When we think of service members that died in the combat zone, we have this romanticized picture of how they went out. But the thing is, it’s not always that “heroic” scene you imagine. While I was in Iraq, my unit suffered a terrible loss…at the hands of an Aerosol Can.
My squad was coming up in the dark from a 12 hour shift at the Detainee Facility when we noticed some medics carrying a stretcher out of a Compact Housing Unit (CHU). My battle buddy started to look worried, this was a guy in our unit that she was known to hang out with from time to time. We made our way to our own CHUs and she spoke with me about it. By this time, we weren’t sure, but we were confident…the person they carried out wasn’t alive anymore. My battle confided in me, she was worried he didn’t know Jesus.
Yes, that’s a real thing that happens even down range. We knew the soldier being carried out hadn’t been injured during a battle, something else happened. We wouldn’t find out until ater that night exactly what it was, but we knew something went amiss- and the first thing that came to mind for my very devout friend was “Maybe if he knew Jesus, he wouldn’t have done anything reckless.”
As the night went on, the entire Battalion was called to the back road of our CHU Village to get a stern talking to. In hand was a Counseling Statement for every service member there. The leadership, in pain that this had happened, told everyone off for not reporting that this service member was engaged in “Huffing”. For those that don’t know what Huffing is, it is classed as a form of Inhalant Abuse, where you take something with Aerosol (in this case Canned Air) and squeeze it into your mouth. The effect causes a number of problems…but ends up giving you a “high” if you survive the act. Our leadership went on further to state that we needed to make it known now if there was anyone else experiencing this, told us to rely on our training to watch out for each other.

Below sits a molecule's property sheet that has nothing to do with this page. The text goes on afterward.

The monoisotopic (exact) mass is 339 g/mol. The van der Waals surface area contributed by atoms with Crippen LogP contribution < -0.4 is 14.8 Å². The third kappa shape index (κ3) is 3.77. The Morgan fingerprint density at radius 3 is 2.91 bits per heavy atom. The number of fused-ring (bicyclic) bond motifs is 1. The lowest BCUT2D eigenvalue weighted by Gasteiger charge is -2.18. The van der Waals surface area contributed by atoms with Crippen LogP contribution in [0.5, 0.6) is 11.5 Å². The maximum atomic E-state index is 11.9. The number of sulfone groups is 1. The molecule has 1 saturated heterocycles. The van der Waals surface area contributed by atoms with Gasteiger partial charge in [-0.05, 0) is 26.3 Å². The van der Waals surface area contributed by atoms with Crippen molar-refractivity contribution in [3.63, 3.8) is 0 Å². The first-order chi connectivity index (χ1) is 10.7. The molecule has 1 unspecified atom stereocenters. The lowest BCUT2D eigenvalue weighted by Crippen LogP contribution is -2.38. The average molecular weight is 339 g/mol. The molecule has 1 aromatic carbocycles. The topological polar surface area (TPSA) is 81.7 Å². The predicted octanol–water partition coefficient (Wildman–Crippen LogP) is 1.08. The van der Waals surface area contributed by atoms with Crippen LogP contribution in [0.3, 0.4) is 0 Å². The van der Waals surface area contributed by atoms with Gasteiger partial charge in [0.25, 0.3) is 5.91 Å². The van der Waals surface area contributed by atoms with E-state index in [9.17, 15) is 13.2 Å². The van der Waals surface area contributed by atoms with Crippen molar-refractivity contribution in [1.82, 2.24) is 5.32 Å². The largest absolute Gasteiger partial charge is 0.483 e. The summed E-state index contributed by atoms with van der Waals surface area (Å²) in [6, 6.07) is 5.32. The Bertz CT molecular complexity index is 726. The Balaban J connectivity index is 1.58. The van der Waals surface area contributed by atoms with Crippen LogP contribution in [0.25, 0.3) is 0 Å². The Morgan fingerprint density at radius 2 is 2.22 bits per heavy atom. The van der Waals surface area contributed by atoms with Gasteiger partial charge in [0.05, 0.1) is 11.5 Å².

That night, all the MPs present in the Battalion (we were a melting pot of occupations) had to help sign witness the statements amongst the crowd. The comments flew, as I went one by one to people and signed my name on their documents.
“The signs of depression were there….”
“Why didn’t I see it?
“I saw the can in his room…”
“Why didn’t I invite him to church service?”
“I wish I had gotten to know him, maybe there was something I could have done…”
“How could he do this to us?”
“Oh god…his family…what are they going to tell his family?”
Later the next day, even the Chaplain confided in me that he didn’t know what to do at the funeral because he felt like the act was suicide even if it was an accident…and in good conscious he couldn’t say that the soldier went to heaven…which made it that more heart-wrenching for some of his friends.
We like to think that every combat related death has some sort of climatic story. But that doesn’t make this soldier’s death any less the tale of a Veteran worthy of recognition on Memorial Day. You see, he might not be the Hero you imagine, but this soldier was fighting two wars- one as a Team Member in a HMMWV against terrorists that cared nothing for the lives of their fellow Iraqi Citizens, and one against the Psychological strain of being in the Combat Zone. Thousands of soldiers endure the pain of Combat, but that doesn’t mean all of us can.
This Memorial Day, let’s remember that the deaths in war aren’t just painted in shades of red.